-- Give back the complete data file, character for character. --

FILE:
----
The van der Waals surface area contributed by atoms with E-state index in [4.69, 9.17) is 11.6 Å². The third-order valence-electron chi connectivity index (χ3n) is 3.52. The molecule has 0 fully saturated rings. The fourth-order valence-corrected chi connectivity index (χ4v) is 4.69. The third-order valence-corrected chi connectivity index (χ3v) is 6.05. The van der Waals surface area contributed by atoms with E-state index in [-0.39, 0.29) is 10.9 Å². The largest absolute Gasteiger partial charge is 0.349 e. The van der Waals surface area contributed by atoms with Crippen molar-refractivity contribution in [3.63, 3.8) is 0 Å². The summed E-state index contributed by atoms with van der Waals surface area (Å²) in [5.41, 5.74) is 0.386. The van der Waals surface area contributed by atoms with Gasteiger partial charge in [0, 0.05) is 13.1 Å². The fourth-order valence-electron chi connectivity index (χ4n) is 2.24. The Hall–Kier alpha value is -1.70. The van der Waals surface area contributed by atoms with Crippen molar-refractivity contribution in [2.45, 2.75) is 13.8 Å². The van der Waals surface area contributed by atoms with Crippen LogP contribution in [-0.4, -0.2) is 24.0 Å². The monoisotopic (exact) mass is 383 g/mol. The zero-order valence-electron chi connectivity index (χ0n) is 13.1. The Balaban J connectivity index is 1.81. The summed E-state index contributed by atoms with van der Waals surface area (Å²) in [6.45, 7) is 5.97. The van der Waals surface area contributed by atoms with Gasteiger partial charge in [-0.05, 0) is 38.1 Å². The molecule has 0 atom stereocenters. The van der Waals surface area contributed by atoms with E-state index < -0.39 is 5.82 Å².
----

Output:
The van der Waals surface area contributed by atoms with E-state index in [4.69, 9.17) is 11.6 Å². The third-order valence-electron chi connectivity index (χ3n) is 3.52. The molecule has 0 fully saturated rings. The fourth-order valence-corrected chi connectivity index (χ4v) is 4.69. The third-order valence-corrected chi connectivity index (χ3v) is 6.05. The van der Waals surface area contributed by atoms with E-state index in [-0.39, 0.29) is 10.9 Å². The largest absolute Gasteiger partial charge is 0.349 e. The van der Waals surface area contributed by atoms with Crippen molar-refractivity contribution in [3.63, 3.8) is 0 Å². The summed E-state index contributed by atoms with van der Waals surface area (Å²) in [5.41, 5.74) is 0.386. The van der Waals surface area contributed by atoms with Gasteiger partial charge in [0, 0.05) is 13.1 Å². The fourth-order valence-electron chi connectivity index (χ4n) is 2.24. The Hall–Kier alpha value is -1.70. The van der Waals surface area contributed by atoms with Crippen molar-refractivity contribution in [2.45, 2.75) is 13.8 Å². The van der Waals surface area contributed by atoms with Crippen LogP contribution in [-0.4, -0.2) is 24.0 Å². The monoisotopic (exact) mass is 383 g/mol. The zero-order valence-electron chi connectivity index (χ0n) is 13.1. The Balaban J connectivity index is 1.81. The summed E-state index contributed by atoms with van der Waals surface area (Å²) in [6.45, 7) is 5.97. The van der Waals surface area contributed by atoms with Gasteiger partial charge in [-0.05, 0) is 38.1 Å². The molecule has 0 atom stereocenters. The van der Waals surface area contributed by atoms with E-state index < -0.39 is 5.82 Å².